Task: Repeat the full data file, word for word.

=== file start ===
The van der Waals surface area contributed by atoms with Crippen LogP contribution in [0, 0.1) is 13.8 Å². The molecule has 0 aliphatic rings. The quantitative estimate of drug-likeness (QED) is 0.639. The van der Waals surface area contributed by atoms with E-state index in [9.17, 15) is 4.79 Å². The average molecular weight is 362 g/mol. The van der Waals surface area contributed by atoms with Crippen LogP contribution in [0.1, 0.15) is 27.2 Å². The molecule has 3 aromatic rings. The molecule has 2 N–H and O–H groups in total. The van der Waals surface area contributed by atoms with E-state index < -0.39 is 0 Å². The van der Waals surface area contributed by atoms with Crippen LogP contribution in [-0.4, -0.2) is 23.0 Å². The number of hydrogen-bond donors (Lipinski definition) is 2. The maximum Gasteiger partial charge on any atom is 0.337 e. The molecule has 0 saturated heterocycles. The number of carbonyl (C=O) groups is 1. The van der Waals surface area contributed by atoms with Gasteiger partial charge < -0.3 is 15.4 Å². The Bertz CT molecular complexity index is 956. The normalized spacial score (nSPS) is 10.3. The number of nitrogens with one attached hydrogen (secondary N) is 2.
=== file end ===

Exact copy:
The van der Waals surface area contributed by atoms with Crippen LogP contribution in [0, 0.1) is 13.8 Å². The molecule has 0 aliphatic rings. The quantitative estimate of drug-likeness (QED) is 0.639. The van der Waals surface area contributed by atoms with E-state index in [9.17, 15) is 4.79 Å². The average molecular weight is 362 g/mol. The van der Waals surface area contributed by atoms with Crippen LogP contribution in [0.1, 0.15) is 27.2 Å². The molecule has 3 aromatic rings. The molecule has 2 N–H and O–H groups in total. The van der Waals surface area contributed by atoms with E-state index < -0.39 is 0 Å². The van der Waals surface area contributed by atoms with Crippen LogP contribution in [-0.4, -0.2) is 23.0 Å². The number of hydrogen-bond donors (Lipinski definition) is 2. The maximum Gasteiger partial charge on any atom is 0.337 e. The molecule has 0 saturated heterocycles. The number of carbonyl (C=O) groups is 1. The van der Waals surface area contributed by atoms with Gasteiger partial charge < -0.3 is 15.4 Å². The Bertz CT molecular complexity index is 956. The normalized spacial score (nSPS) is 10.3. The number of nitrogens with one attached hydrogen (secondary N) is 2.